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A few weeks ago, I stumbled upon an Aspen Institute event called Writing Our Way to a Brighter Climate Future. I scrolled through the recorded seminars and clicked on the one called Climate Fiction: Hot Stories, Cold Facts. I was hopeful I would hear something encouraging, perhaps find a good book to read. However, of the four authors on the panel, three had written books set against a flooded or polluted dystopian backdrop. All four books were focused on doomsday in some way. I had not read any of them.

 I chose one book to sample their offerings. Lily Brooks-Dalton wrote The Light Pirate. I checked it out of the library and settled on the couch to read. After finishing, I felt sad to the bone. If I had not developed some inner-resilience, I would have been devastatingly depressed. The book should have come with a trigger warning: don’t read unless you want to have a gloomy day.

 It's a well-written novel, though, and the main character, Wanda, is compelling, but it chronicles the decline and eventual collapse of the state of Florida because of climate breakdown. This all happens without pushback from anyone in the novel. Solutions are not tackled or even introduced. It’s just a slow-walk straight to disaster. The only “character” that comes out on top is nature, which seems wishful thinking that it could be so resilient. As sea level rises, I am not sure how these plant and animal species could successfully adapt because global heating comes on so fast.

At the end of the novel, Wanda finds a nurturing group that have joined together to eke out a subsistence living. Perhaps Brooks-Dalton meant for this ending to be uplifting, but in reality, it’s pure prepper fantasy. A natural habitat can support humans only in limited numbers, otherwise we would strip it bare, so for humans to survive by living off the land (or in this case a swamp), a high percentage of us will have to die—there is a reason hunter-gathers lived in small tribes.

I don’t know about you, but reading stories set in a fictional time when most of us must perish is not where I want to take my imagination. Yet, this seems to be the dismal state of climate fiction today. It’s hard to find hopeful stories. So, my big question is: why are good writers who know their craft spending time on these dystopian stories? The answer is obvious. This is what other writers are doing, and these are the books being published and applauded in events like the Aspen Institute’s. It’s a shame because it can turn off readers to the whole genre.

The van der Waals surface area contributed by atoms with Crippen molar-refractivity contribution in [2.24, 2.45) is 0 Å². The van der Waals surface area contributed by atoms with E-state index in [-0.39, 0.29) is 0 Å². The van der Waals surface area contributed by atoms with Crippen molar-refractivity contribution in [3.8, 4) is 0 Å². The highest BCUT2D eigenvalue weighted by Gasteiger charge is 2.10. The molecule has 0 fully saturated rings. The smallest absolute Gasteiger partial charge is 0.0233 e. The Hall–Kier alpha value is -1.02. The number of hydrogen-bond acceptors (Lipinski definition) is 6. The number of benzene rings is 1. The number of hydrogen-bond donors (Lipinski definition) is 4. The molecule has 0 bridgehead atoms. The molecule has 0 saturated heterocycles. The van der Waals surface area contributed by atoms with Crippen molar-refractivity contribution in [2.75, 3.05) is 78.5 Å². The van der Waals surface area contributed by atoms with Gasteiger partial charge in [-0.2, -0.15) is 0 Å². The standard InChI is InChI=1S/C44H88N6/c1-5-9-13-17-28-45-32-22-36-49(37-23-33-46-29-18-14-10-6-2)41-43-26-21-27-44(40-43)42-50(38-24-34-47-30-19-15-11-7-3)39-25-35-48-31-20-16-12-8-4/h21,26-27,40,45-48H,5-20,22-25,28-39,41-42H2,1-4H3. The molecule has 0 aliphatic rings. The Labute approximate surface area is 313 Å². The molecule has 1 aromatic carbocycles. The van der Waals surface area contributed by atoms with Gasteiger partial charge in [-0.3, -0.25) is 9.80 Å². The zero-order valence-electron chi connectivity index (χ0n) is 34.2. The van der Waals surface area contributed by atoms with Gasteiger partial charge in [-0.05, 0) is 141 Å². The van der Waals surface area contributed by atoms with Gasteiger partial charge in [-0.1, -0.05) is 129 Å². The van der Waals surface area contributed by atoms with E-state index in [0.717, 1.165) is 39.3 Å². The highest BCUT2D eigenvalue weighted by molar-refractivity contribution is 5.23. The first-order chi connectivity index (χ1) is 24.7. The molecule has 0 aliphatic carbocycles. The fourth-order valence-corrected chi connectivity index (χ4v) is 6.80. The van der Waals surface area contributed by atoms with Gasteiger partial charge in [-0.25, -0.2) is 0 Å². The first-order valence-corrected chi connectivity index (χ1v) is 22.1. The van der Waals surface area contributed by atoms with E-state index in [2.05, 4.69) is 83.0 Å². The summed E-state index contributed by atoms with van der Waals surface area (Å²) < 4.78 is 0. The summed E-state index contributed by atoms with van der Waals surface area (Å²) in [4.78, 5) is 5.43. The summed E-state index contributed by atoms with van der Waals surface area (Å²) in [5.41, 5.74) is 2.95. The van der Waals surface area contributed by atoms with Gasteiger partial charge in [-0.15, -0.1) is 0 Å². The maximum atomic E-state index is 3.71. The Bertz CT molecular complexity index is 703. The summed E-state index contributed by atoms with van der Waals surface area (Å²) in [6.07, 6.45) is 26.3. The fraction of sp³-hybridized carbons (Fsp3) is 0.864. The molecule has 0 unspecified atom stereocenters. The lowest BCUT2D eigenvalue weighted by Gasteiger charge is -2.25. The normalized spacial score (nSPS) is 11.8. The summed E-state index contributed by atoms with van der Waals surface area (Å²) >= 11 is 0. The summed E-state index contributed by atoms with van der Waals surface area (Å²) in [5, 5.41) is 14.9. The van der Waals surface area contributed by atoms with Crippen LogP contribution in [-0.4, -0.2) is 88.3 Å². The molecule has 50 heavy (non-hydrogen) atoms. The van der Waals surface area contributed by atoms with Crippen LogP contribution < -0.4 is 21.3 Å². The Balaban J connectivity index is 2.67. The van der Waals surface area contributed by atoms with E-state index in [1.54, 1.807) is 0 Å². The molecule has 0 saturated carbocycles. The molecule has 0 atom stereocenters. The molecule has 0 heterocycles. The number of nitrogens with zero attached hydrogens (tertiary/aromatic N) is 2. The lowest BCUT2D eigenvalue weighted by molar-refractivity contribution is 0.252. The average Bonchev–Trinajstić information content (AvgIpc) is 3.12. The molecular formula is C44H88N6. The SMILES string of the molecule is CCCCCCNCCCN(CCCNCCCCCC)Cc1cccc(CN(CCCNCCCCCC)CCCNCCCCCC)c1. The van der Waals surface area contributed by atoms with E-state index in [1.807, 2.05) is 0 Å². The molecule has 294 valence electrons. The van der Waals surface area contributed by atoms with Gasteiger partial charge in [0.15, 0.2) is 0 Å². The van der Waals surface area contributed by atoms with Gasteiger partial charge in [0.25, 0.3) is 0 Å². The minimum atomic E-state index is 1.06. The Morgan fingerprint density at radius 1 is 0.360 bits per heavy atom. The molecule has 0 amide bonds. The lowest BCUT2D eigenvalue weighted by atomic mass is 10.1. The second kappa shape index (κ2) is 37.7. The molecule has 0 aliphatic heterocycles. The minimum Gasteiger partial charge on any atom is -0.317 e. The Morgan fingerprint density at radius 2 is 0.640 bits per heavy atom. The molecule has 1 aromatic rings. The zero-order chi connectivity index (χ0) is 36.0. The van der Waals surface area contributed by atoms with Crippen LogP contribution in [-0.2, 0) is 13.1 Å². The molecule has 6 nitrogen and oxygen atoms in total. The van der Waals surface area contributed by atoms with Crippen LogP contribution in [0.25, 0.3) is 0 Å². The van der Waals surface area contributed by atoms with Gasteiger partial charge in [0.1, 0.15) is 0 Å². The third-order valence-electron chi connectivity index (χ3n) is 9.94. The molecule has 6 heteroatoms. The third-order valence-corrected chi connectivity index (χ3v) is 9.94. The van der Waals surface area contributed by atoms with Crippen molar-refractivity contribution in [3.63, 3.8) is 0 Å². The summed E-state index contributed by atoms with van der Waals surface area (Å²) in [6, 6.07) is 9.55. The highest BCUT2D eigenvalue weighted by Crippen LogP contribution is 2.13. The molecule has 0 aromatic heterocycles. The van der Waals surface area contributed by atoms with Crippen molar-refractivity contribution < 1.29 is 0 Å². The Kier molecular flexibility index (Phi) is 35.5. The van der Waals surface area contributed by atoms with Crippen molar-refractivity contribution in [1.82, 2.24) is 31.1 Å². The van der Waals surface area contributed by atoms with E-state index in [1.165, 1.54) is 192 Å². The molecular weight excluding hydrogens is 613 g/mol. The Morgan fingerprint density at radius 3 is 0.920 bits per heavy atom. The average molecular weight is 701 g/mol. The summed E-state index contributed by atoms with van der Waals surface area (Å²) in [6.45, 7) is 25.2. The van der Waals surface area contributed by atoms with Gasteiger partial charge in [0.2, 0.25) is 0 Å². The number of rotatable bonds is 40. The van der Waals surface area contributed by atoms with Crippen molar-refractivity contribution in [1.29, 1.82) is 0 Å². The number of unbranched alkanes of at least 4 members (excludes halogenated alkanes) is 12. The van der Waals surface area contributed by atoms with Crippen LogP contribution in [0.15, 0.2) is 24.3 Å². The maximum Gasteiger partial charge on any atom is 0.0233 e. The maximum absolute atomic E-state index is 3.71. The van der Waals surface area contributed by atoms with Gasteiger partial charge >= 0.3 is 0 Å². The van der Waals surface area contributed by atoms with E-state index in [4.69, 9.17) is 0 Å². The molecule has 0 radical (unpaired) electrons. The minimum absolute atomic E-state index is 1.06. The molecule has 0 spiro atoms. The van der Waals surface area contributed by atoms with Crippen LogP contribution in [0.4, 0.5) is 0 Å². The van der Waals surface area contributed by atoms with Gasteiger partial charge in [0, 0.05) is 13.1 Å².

The Aspen Institute’s Climate Fiction: Hot Stories, Cold Facts panel discussion addressed one of the major themes in all these books—climate grief. This is a very serious topic that we can't ignore. The future may involve great loss (and for some, that has already begun), but the severity of this loss is in our hands. We can embrace loss in our fiction, but we can also show that alternatives are there for us to reach for if we choose.

Maybe some readers like to be gripped by emotions that haunt them, dwelling on their fears by reading horror stories or sinking into the grim world of apocalypse. I am not one of them. I want to imagine overcoming the negative, pushing beyond fear, anxiety, anger, despair. Climate fiction can tackle all these emotions, but it can also show pathways through them.

Instead, of wallowing in climate dystopia to deal with anxiety and depression over the climate crisis, I recommend signing up for healthier alternatives such as a blog called Gen Dread, that “shares wide ranging ideas for supporting emotional health and psychological resilience in the climate and wider ecological crisis,” or look for support groups offered locally or online such as the Good Grief Network.

For entertainment, you can read books like mine that show active ways to cope. The EarthStar Solution, challenges lavish lifestyles and models constructive action in interesting ways through voter registration drives, door-to-door canvassing, riding e-bikes, and planting a bee garden.

At the front of my paperback version, I have a quote from Jane Goodall:

Hope does not deny all the difficulty and all the danger that exists, but it is not stopped by them. There is a lot of darkness, but our actions create the light.

This is a recipe for great climate fiction, and as I write more books, I work to embrace this type of hope in my stories.